I've experienced lots of error building opencv that were caused by the wrong version of OpenCV. I successfully built opencv 3.0 using cmake 3.0 (though cmake 2.6 did not work for me). Then when I found I had to downgrade to opencv 2.4.9 I had to go back to my system's default cmake 2.6, as cmake 3.0 did not work. The first thing to check if you get errors ...


0

If I'm not wrong the homography is right: two of the corners and the alignment of the lines is completely correct. The problem appears when there are corners of the poster that are behind the camera.... As they are behind, the projection of the point doesn't have sense: you can not project a 3d point that is in the negative part of the opitcal axis, hence ...


2

If you want a simple squared difference measure ("which is the euclidian nearest number), this will work. Calculate differences diff = ((src[:,:,:,None] - colors.T)**2).sum(axis=2) (assuming src is y,x,3 in shape) Pick closest colour index: index = diff.argmin(axis=2) New image: out = colors[index] If your colours are really to have component ...


1

Your approach isn't really the way to do it. It is not efficient and very hard to automate - if you compare pixels by value, you will end up trying to find a proper pixel value range for each picture separately (because depending on the picutre, a similar pixel value will mean something different), which is troublesome and extremely time-consuming. Your ...


0

Here is what I suggest: CvCapture* capture = cvCaptureFromFile("input_video_path"); int loop = 0; IplImage* frame = NULL; Mat matframe; char fname[20]; do { frame = cvQueryFrame(capture); ...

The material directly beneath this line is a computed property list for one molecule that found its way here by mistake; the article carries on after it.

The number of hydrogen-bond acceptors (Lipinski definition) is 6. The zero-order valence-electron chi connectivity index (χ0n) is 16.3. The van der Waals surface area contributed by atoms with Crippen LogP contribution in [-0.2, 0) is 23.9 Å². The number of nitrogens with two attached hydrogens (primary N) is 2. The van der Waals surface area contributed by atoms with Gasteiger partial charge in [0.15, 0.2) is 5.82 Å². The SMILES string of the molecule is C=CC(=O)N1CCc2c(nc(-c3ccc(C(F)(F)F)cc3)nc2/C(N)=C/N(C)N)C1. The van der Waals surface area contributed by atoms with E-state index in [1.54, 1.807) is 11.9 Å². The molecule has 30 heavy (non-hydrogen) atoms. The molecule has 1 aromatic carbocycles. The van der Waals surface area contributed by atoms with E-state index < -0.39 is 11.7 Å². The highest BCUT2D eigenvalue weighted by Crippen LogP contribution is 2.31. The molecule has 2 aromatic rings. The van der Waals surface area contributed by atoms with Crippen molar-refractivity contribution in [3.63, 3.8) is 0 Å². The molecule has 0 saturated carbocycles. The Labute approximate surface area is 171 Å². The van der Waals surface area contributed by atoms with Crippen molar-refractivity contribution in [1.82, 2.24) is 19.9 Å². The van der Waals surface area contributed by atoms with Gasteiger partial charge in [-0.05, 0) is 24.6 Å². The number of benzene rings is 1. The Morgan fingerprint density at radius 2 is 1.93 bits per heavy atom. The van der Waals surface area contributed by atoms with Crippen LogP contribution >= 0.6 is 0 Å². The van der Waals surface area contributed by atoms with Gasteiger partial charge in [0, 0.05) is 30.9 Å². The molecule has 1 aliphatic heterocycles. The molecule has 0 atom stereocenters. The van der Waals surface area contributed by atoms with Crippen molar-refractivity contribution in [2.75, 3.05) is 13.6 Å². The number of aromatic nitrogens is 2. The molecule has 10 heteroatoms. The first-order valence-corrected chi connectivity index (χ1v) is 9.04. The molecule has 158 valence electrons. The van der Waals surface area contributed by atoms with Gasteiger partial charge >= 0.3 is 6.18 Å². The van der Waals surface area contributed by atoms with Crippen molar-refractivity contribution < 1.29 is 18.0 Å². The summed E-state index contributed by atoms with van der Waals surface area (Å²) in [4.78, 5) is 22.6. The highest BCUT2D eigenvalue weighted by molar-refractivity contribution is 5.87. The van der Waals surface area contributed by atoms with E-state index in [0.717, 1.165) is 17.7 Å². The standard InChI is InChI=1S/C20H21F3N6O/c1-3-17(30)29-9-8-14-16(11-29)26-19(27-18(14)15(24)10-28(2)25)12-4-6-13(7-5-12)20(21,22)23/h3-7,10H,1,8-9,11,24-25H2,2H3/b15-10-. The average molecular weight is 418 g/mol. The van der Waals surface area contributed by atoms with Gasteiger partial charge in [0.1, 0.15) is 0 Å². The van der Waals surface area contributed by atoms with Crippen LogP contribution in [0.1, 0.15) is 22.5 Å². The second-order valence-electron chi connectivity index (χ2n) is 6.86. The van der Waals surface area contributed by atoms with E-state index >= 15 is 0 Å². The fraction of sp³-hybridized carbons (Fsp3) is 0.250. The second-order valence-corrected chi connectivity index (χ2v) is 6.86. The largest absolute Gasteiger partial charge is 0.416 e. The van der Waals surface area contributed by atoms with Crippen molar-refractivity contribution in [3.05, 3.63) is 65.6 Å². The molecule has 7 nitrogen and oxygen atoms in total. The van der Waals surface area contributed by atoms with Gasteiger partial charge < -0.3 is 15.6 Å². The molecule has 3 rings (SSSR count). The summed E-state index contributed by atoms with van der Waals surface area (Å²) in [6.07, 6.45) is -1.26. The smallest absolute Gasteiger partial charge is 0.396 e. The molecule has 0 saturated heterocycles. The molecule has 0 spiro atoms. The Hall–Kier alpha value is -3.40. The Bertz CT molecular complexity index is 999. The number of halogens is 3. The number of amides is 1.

0

You have to use Pinvoke technology which let you call c++ functions from c# code . if you have such a function written in c++ extern "C" { MYAPI void print_line(const char* str); } you can define a prototype for it in c# [DllImport("NativeLib.dll")] private static extern void print_line(string str); and then you can use it in c# as a normal function ...


1

Okay, I found the answer. It was an error with the dlls. I was running the program in debug mode and the openCV dlls linked were for the release mode.


0

To project into real world coordinates system, you need the Projection camera matrix. This can be done as: cv::Mat KR = CalibMatrix * R; cv::Mat eyeC = cv::Mat::eye(3,4,CV_64F); eyeC.at<double>(0,3) = -T.at<double>(0); eyeC.at<double>(1,3) = -T.at<double>(1); eyeC.at<double>(2,3) = -T.at<double>(2); CameraMatrix = ...


0

I finally found a way to fix this, but it's not a pretty one. I copied the libstdc++.so.6.0.19 from my /usr/lib and copied it into /opt/lampp/lib and relinked the libstdc++.so.6 to the new file. It was linked to libstdc++.so.6.0.8 previously. I didn't find any other "legit" way of doing this.


0

Be sure you follow these steps for grabbing a frame with Kinect/OpenNI (1.5.4.0+): cv::Mat rgb_image, depth_map; cv::VideoCapture device.open(CV_CAP_OPENNI); //set RGB-Depth mapping device.set(CV_CAP_OPENNI_DEPTH_GENERATOR_REGISTRATION, 1.0); while(1) { device.grab(); device.retrieve(rgb_image, CV_CAP_OPENNI_BGR_IMAGE); device.retrieve(depth_map, ...